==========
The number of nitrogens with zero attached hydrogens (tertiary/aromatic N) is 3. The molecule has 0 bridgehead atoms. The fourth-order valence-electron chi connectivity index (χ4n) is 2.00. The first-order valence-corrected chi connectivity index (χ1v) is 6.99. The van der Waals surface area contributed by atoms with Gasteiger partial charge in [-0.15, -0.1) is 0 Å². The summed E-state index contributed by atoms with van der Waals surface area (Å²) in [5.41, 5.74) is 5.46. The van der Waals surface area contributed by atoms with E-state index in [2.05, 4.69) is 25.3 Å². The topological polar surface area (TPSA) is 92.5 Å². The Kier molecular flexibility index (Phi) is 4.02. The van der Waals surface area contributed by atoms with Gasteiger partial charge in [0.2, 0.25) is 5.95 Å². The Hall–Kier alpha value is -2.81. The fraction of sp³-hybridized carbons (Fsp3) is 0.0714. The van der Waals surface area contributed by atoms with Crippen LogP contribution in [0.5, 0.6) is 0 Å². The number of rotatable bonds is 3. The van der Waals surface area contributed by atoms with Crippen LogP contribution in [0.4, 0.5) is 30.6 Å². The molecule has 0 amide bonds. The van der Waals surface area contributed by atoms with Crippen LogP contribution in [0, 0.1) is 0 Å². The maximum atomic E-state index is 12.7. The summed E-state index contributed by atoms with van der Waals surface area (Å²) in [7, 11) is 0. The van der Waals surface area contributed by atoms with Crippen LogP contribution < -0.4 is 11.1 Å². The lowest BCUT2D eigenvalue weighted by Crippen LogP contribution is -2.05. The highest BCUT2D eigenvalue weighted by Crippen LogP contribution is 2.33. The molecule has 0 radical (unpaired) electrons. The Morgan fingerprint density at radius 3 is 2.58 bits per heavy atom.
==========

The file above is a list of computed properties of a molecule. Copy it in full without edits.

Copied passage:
The number of nitrogens with zero attached hydrogens (tertiary/aromatic N) is 3. The molecule has 0 bridgehead atoms. The fourth-order valence-electron chi connectivity index (χ4n) is 2.00. The first-order valence-corrected chi connectivity index (χ1v) is 6.99. The van der Waals surface area contributed by atoms with Gasteiger partial charge in [-0.15, -0.1) is 0 Å². The summed E-state index contributed by atoms with van der Waals surface area (Å²) in [5.41, 5.74) is 5.46. The van der Waals surface area contributed by atoms with E-state index in [2.05, 4.69) is 25.3 Å². The topological polar surface area (TPSA) is 92.5 Å². The Kier molecular flexibility index (Phi) is 4.02. The van der Waals surface area contributed by atoms with Gasteiger partial charge in [0.2, 0.25) is 5.95 Å². The Hall–Kier alpha value is -2.81. The fraction of sp³-hybridized carbons (Fsp3) is 0.0714. The van der Waals surface area contributed by atoms with Crippen LogP contribution in [0.5, 0.6) is 0 Å². The number of rotatable bonds is 3. The van der Waals surface area contributed by atoms with Crippen LogP contribution in [0.4, 0.5) is 30.6 Å². The molecule has 0 amide bonds. The van der Waals surface area contributed by atoms with Crippen LogP contribution in [0, 0.1) is 0 Å². The maximum atomic E-state index is 12.7. The summed E-state index contributed by atoms with van der Waals surface area (Å²) in [7, 11) is 0. The van der Waals surface area contributed by atoms with Crippen LogP contribution < -0.4 is 11.1 Å². The lowest BCUT2D eigenvalue weighted by Crippen LogP contribution is -2.05. The highest BCUT2D eigenvalue weighted by Crippen LogP contribution is 2.33. The molecule has 0 radical (unpaired) electrons. The Morgan fingerprint density at radius 3 is 2.58 bits per heavy atom.